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'Brain in a Box' Gets Us One Step Closer to the Borg

Here's a troublesome aspect of the Big Data revolution I didn't expect: the melding of mind and machine. IBM yesterday unveiled a completely new computer programming architecture to help process vast amounts of data, modeled on the human brain.

The old Von Neumann architecture that most computers have been based on for the past half century or so just doesn't cut it anymore, scientists at IBM Research decided, so something new was needed, starting from the silicon chip itself. Ending with ... who knows, maybe some kind of organic/electronic hybrid. I keep getting visions of Capt. Picard with those wires sticking out of his head after being assimilated by the Borg. (If you don't know exactly what I'm talking about here, I've misjudged this audience completely and I apologize--please go back to whatever you were doing.)

The Von Neumann architecture encompasses the familiar processing unit,control unit, instruction register, memory, storage, I/O and so on. Forget all that. Now it's "cognitive computing" and "corelets" and a bunch of other stuff that's part of a brand-new computer programming ecosystem--complete with a new programming model and programming language--that was "designed for programming silicon chips that have an architecture inspired by the function, low power, and compact volume of the brain," IBM said.

Those would be "neurosynaptic chips" stemming from IBM's SyNAPSE project headed by Dharmendra S. Modha, unveiled in August 2011. In a video, Modha called the new system a "brain in a box." Now IBM is sharing with the world its vision of a new programming language and surrounding software ecosystem to take advantage of the chips, partially in response to the Big Data phenomenon.

"Although they are fast and precise 'number crunchers,' computers of traditional design become constrained by power and size while operating at reduced effectiveness when applied to real-time processing of the noisy, analog, voluminous, Big Data produced by the world around us," IBM said in its announcement.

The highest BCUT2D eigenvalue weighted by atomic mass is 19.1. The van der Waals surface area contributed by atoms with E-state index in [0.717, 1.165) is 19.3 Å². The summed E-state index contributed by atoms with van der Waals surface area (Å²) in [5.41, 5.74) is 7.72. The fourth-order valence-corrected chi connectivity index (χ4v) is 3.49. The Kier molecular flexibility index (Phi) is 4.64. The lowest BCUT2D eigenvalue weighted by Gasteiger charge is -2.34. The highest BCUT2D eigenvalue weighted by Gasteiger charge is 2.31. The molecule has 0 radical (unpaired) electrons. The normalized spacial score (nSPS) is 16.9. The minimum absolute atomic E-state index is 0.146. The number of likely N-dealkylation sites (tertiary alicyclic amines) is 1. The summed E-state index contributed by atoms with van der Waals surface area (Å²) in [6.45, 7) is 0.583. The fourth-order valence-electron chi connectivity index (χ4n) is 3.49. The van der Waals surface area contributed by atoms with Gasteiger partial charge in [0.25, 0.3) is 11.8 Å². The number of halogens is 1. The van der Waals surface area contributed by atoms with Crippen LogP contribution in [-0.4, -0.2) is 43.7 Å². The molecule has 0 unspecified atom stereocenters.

That theme was echoed in the description of the SyNAPSE project, which explained that the old "if X then do Y" equation paradigm wasn't enough anymore.

"With the advent of Big Data, which grows larger, faster and more diverse by the day, this type of computing model is inadequate to process and make sense of the volumes of information that people and organizations need to deal with," IBM said.

The company said its new system could result in breakthroughs such as computer-assisted vision.

"Take the human eyes, for example," IBM said. "They sift through over a terabyte of data per day. Emulating the visual cortex, low-power, light-weight eye glasses designed to help the visually impaired could be outfitted with multiple video and auditory sensors that capture and analyze this optical flow of data."

That's fine and dandy--and seriously laudable. But, of course, these systems will eventually somehow be connected. And with the machine learning focus, the machines will, well ... learn. And after they learn enough, they will become self-aware. And when they become self-aware, they'll realize they're vastly superior to pathetic humankind and don't really need us around anymore. And then you've got some kind of dystopian nightmare: Skynet and Arnold androids, Borg, whatever.

Well, that's fine. I, for one, welcome our new machine overlords. I'm getting fitted for my headpiece right away. Have a good weekend!

What's your plan? Are you up for learning a new programming language? Did you get all the pop culture references? Please let me know by commenting here or dropping me a line.

Posted by David Ramel on 08/09/2013 at 2:53 PM


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